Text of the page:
Such disproportionate fines, targeting a politically powerless group, could be a poisonous source of bad news for Spain for years to come. The international media would have field day with stories of expat pensioners being ruined by a law they were unaware of.
SPAIN SHOOTS ITSELF IN THE FOOT
There has always been talk of Spain becoming the “California of Europe”, attracting millions of pensioners from Northern Europe to buy homes in Spain, and spend their savings here, creating wealth, jobs, and revenues for Government coffers. Already under threat from various scandals involving corruption and illegal building in popular places like Marbella, that model will be doomed if Spain becomes a fiscal danger zone for expats.
It stands to reason this new law will discourage expats from retiring to Spain, or at least doing so legally and declaring their residency.
Everyone knows the Spanish state is struggling to fund high deficits. How many expats will now move to Spain and put their life’s savings within the grasp of the Spanish tax authorities?
BAD NEWS FOR HOUSING MARKET
Foreign demand for homes in Spain will almost certainly fall as a result. I estimate this new law could reduce foreign demand by 10pc or more, at a time when Spain needs all the help it can get to digest its property glut. As a result, Spain will lose tens of billions of Euros of foreign investment in housing alone.
Spanish banks, with their massive property portfolios, will be big losers, and the Sareb – Spain’s so-called “bad bank”, the biggest loser of all.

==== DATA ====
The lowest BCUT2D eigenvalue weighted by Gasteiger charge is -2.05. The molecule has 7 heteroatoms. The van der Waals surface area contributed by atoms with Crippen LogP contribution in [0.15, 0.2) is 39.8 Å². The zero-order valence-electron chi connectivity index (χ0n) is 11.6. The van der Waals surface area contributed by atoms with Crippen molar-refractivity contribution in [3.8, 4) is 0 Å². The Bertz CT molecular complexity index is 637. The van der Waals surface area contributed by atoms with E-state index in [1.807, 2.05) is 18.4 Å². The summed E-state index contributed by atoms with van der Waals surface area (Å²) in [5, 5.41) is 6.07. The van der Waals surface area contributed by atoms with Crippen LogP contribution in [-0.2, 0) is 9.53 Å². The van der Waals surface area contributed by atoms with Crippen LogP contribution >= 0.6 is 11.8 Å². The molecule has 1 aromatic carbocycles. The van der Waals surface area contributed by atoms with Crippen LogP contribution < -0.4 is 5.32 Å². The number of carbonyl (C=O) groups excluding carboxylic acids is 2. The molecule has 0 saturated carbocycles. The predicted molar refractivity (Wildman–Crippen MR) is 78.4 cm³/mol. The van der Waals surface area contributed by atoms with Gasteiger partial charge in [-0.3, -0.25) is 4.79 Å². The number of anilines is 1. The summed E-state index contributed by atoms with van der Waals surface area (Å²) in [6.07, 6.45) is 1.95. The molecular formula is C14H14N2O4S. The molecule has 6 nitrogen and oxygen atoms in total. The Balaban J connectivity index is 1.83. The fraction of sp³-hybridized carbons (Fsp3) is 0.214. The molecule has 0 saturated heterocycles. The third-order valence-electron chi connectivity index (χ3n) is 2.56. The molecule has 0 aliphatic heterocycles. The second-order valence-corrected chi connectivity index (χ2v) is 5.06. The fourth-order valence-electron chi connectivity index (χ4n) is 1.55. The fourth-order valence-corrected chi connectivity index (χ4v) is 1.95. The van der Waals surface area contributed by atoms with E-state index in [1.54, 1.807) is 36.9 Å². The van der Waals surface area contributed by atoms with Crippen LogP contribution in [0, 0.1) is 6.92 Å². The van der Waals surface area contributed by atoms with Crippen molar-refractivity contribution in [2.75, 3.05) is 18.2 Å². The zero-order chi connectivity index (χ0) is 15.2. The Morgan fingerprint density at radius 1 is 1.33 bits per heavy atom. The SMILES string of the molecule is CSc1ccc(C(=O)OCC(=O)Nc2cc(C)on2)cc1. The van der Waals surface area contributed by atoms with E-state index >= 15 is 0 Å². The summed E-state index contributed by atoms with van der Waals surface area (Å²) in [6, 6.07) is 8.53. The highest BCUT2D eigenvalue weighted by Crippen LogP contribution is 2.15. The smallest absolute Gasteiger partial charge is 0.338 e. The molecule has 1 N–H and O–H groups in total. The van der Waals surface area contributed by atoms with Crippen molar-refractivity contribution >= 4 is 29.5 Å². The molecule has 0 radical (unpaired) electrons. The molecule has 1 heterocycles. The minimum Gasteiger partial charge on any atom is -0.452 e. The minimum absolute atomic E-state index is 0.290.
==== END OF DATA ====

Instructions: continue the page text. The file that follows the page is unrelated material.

The surprising thing is, the Spanish Government knows it needs to attract foreign buyers, which is why it recently floated the idea of residency permits for Russians and Chinese who spend more than €160,000 on a home in Spain.
Many Spaniards would agree that measures are needed to encourage foreign demand, which could help Spain recover. Foreign demand for homes in Spain is the only segment showing some signs of life.
What Spain should do now is make itself an attractive fiscal destination for millions of retiring baby-boomers from Northern Europe. A big step in that direction would be a new fiscal category, like the former non-doms in the UK, making Spain an irresistible fiscal destination for expats. That would help attract millions of European baby-boomers to Spain, creating wealth, jobs, and Government revenue. It would also help deal with property glut.
Unfortunately, these new regulations take us in the opposite direction, and will alienate Europeans and non-Europeans alike. Spain now treats people it desperately needs to attract like potential criminals.
The irony is, the Spanish state will almost certainly end up with less tax revenues as a result.
The Spanish Government claims the new measures are merely “informative” but the experts appear to disagree. Why would Spain want to know about assets abroad if not to tax them at some point in future? If the objective really is just to gather information, then it will come at a high price.
Javea’s Deputy Mayor Anton is planning to lobby the Government in Madrid to improve the law. “I want to present a motion explaining to Madrid that they don’t realise what they have done to the expat – the spirit of the law was for the Spanish not foreign residents.
“I want to say to Madrid that we are not happy about the law and the government must limit things because in future people will not choose Spain to make a new home because the state will be asking you a lot of questions,” said the politician.
“People are coming here to retire and relax or to work – they pay their taxes, we do not want more taxes from them because they spend their money in our shops, restaurants and bars and for our services. It is wrong to get to these people.”
Meanwhile, expat action groups are preparing a petition for Brussels questioning the legitimacy of the declaration process under European Union law. Complaints have also sent to the European Commission – with the possibility of a challenge in the European court of Justice.